Surfing the press and the Naxos archives recently threw up several dates corresponding to the week ahead. Never one to turn down an offer from serendipity, I thought we could bring them to life with a few audio extracts.
The US Presidential race has been engaging the world’s attention with the unexpected demeanour of some of its key players. Several journals have carried Letters to the Editor commenting on Donald Trump’s assertion that, if elected President, he would engage in extreme handling of certain situations, irrespective of the conventions and obligations that would normally define a country’s actions. The comparison drawn by correspondents was with the famous quotation supposedly uttered by King Louis XIV of France on April 13, 1655, “L’État, c’est moi”, which basically signalled a steam-rollering of all sectors of society if it took the King’sfancy. The comparison with Donald Trump stops abruptly when one considers Louis XIV’s love for the arts, both as a consumer and a performer. He became known as The Sun King following his participation in a ballet within that role as a teenager. Dancing alongside him was the composer Jean-Baptiste Lully, who was to become the court’s favourite musician. As such, he wrote numerous stage works; he also provided vocal music for the royal chapel. Here’s an extract from one of Lully’s Grands Motets (8.554398), Exultant coeli from O Lachrymae.
12 April, 1898 marks the day the French-American operatic soprano Lily Pons was born in Draguignan, France. After a promising start as a budding concert pianist, Pons changed direction and became a singer. She made her operatic stage debut in the title role of Lakmé at Mulhouse in 1928 with Reynaldo Hahn conducting, and made her debut at the New York Metropolitan Opera just three years later in the title role of Donizetti’s Lucia di Lammermoor (8.660255-56). After the Mad Scene she was rewarded with ‘tumultuous applause and cheering’, as reported in The New York Times. Here she is in the sextet Chi mi frena in tal momento from Act II of the same opera.
Florence Foster Jenkins, a contemporary of Pons, enjoyed a similarly high profile but none of the talent. Her name has been in the news recently in connection with a new Hollywood film about the New York socialite and amateur singer whose passion for airing arias far exceeded her precision. Florence Foster Jenkins opens next month and stars Meryl Streep in the title role, with Hugh Grant as her partner-manager. Jenkins’ amateur performances attracted a cult-like following, with hi-so audiences magnetised by their near-tone-deaf quality and unbridled enthusiasm. This clip of a recording of Liadov’s A Musical Snuffbox (8.120711) sets the scene for the film’s story line.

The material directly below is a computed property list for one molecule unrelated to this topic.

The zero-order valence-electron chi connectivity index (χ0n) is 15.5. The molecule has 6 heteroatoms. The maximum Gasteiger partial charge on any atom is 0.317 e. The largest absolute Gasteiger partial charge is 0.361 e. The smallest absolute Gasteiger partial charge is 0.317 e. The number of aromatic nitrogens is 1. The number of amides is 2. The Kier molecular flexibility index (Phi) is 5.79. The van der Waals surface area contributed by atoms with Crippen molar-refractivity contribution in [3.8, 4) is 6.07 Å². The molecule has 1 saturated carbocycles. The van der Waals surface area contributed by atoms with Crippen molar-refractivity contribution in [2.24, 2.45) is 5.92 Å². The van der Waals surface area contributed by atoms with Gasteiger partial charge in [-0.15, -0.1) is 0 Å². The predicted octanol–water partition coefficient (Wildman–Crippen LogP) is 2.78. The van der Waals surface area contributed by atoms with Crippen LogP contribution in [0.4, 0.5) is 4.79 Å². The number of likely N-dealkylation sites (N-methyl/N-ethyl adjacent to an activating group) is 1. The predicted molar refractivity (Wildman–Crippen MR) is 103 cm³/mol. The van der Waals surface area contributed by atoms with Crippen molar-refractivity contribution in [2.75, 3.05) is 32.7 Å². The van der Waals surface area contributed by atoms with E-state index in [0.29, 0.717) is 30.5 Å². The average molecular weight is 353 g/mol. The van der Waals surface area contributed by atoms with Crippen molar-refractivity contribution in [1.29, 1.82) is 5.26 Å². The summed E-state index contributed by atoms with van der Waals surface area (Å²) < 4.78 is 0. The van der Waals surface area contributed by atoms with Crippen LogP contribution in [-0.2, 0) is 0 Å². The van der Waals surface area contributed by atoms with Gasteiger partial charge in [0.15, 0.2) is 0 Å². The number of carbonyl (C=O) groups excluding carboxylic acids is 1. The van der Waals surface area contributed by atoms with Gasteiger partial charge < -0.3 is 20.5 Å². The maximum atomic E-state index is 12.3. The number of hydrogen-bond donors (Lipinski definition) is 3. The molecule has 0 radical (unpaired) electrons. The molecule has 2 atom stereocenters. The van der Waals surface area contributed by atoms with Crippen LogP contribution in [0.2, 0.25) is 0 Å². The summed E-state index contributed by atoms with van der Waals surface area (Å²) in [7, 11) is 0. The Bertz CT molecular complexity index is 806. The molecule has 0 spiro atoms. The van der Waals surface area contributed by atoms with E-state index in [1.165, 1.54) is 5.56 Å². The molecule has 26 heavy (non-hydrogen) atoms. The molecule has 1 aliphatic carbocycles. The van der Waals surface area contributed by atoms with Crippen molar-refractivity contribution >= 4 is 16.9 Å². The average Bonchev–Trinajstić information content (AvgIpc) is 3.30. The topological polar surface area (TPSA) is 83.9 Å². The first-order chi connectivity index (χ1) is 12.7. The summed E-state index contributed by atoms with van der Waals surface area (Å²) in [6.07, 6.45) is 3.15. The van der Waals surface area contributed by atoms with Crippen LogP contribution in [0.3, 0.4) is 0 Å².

J. S. Bach’s St Matthew Passion (8.557617-19) was given its first performance on 11 April, 1727. The Guardian has been carrying fascinating details of a Streetwise Opera staging of the work, in which homeless people in the northern England city of Manchester presented an operatic version alongside seasoned music professionals, The Sixteen. Ecumenical hardly describes such a venture. If you’re in the UK, you can catch a recording of the performance on BBC iPlayer until April 28. Not to be missed.
Henry V was crowned King of England on April 9, 1413 at Westminster Abbey, and there’s a little known piece by Elgar titled ’Falstaff: Symphonic Study in C minor’ (8.553879), which is well worth getting to know if it’s not already in your collection. It tells of Falstaff’s relationship with Prince Hal (the future King Henry V) and the latter’s rejection of Falstaff at his coronation. As he neared the completion of the work, Elgar told a reporter: “I have, I think, enjoyed writing it more than any other music I have composed…I shall say ’good-bye’ to it with regret, for the hours I have spent on it have brought me a great deal of happiness.” Here’s part of the work’s closing movement.
Opening night for Handel’s Messiah (8.550667-68) took place on April 13, 1742 in Dublin (ladies were requested not to wear hoops under their dresses and gentlemen not to wear their swords in order to cram in a bigger audience). On 10 April, 1912, the Titanic transatlantic liner packed in passengers of all classes and set sail on her maiden voyage from Southampton to America. The ship struck an iceberg and sank on April 15. More than 1,500 lives were lost. The 1997 film of the event, Titanic, featured music by James Horner (8.570505) that has proved enduringly popular.
We end by marking the anniversary of the death of the American composer Charles Griffes, on 8 April, 1920. Griffes found his own unique voice that deftly blended characteristics of the French-Impressionist composers Debussy and Ravel, Russian influences of Scriabin and Mussorgsky, and a German post-romantic idiom. We bow out with a delicious extract from Griffes’ The White Peacock (8.559164), which leaves one wondering what future delights he may have given us had he not died prematurely of pneumonia at the age of 35.